Premarket action on Friday had the three major U.S. indexes trading mixed. The Dow Jones industrials were down 0.13%, while the S&P 500 was up 0.08% and the Nasdaq 0.44% higher. After a couple of rough days, growth stocks may be set to make a comeback.
Eight of 11 market sectors closed lower Thursday, with industrials (−2.08%) and consumer cyclicals (−1.69%) posting the largest losses. Energy (1.11%) and communications services (0.9%) made the best gains. The Dow closed down 0.76%, the S&P 500 down 0.76% and the Nasdaq down 0.96%.
Thursday’s trading volume was below the five-day average. New York Stock Exchange losers led winners by 1,822 to 1,245, while Nasdaq decliners also led advancers by a margin of 7 to 4. Among S&P 500 stocks, Comerica Inc. (NYSE: CMA) added 5.9% following results that beat both profit and revenue estimates. Enphase Energy Inc. (NASDAQ: ENPH) dropped nearly 11%, leading solar industry stocks in a day of losses all around. Solar Edge Technologies Inc. (NASDAQ: SEDG) and First Solar Inc. (NASDAQ: FSLR) declined 10.3% and 7.1%, respectively.
Claims for unemployment benefits fell to their lowest level since late September, raising concerns that the Federal Reserve would continue hiking rates at its current pace. Housing construction data also came in lower than expected. Treasury Secretary Janet Yellen notified Congress that the federal government had reached its debt limit and that the department had begun taking extraordinary measures to keep the government running.
Microsoft Corp. (NASDAQ: MSFT) announced late Wednesday in a note to employees that it would cut its workforce by about 5%, or roughly 10,000 jobs. Another tech mega-cap, Google parent Alphabet Inc. (NASDAQ: GOOGL), announced Friday morning that it plans to cut 12,000 jobs, about 6% of the company’s global workforce. Both companies cited pandemic-driven growth as a core reason for the reduction. Alphabet CEO Sundar Pichai summed it up this way, “We hired for a different economic reality than the one we face today.”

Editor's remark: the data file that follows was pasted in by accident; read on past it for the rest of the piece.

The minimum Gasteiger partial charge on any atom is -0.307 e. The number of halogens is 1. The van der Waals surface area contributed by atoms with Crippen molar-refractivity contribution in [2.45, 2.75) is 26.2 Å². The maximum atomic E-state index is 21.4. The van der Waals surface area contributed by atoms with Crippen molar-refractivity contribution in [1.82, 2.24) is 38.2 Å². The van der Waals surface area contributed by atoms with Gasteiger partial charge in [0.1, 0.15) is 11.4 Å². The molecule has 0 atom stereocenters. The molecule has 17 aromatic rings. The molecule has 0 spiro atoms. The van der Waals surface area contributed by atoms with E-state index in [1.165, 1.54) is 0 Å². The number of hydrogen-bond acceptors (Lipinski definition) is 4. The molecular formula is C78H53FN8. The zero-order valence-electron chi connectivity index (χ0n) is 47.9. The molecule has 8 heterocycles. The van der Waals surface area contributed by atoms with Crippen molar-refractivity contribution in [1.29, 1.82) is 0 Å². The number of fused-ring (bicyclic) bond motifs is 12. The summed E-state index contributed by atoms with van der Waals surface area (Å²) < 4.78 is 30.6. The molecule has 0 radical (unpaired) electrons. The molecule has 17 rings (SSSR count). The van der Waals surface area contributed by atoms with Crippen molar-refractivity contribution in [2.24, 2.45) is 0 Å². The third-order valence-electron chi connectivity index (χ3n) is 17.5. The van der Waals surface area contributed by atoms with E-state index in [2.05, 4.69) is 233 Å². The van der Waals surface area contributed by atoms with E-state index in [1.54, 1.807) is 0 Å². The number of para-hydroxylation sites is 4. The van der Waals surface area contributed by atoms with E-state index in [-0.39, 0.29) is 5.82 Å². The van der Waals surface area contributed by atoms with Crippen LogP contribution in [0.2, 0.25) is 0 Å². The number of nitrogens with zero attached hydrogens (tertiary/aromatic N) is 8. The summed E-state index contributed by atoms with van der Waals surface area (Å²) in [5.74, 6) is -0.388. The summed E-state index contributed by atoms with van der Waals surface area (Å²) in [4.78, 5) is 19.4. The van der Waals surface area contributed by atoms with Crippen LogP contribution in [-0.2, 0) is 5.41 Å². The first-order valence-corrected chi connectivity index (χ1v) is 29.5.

Microsoft stock dropped by about 1.7% on Thursday and was up about 0.3% in premarket trading Friday. Alphabet gained more than 2% on Thursday and traded up 3.4% early Friday.
Two weeks ago, tech layoff job tracker Layoffs.fyi reported that 23,550 layoffs had been announced in the first two weeks of 2023. Adding in the 22,000 firings from Microsoft and Alphabet, the total just two weeks later has reached nearly 51,000.
Amazon.com Inc. (NASDAQ: AMZN) announced 8,000 layoffs in the first week of this year, and Salesforce Inc. (NYSE: CRM) announced cuts of about 8,000 a few days later (roughly 10% of its workforce). Meta Platforms Inc. (NASDAQ: META) will fire 11,000 workers. Crypto exchange Coinbase Global Inc. (NASDAQ: COIN) also announced cuts totaling 950 positions in the first two weeks of the year. Dow component Cisco Systems Inc. (NASDAQ: CSCO) has announced 4,100 layoffs, while Uber Technologies Inc. (NYSE: UBER) and Twitter have both said they will cut 3,700 jobs.
Thursday’s good news came from an unexpected source. Netflix Inc. (NASDAQ: NFLX) reported earnings after U.S. markets closed, missing the profit estimate while narrowly beating on revenue. The big news was subscriber growth, the metric by which Netflix’s results are always judged. New paid subscribers totaled 7.7 million, well above the consensus estimate for 4.6 million additions and the company’s own guidance for new subscriptions of 4.6 million.
Netflix also shuffled its top managers. Reed Hastings, co-founder and co-CEO, will become executive board chair, and Chief Operating Officer Greg Peters will join Ted Sarandos as co-CEO. The stock traded up more than 6% in Friday’s premarket.
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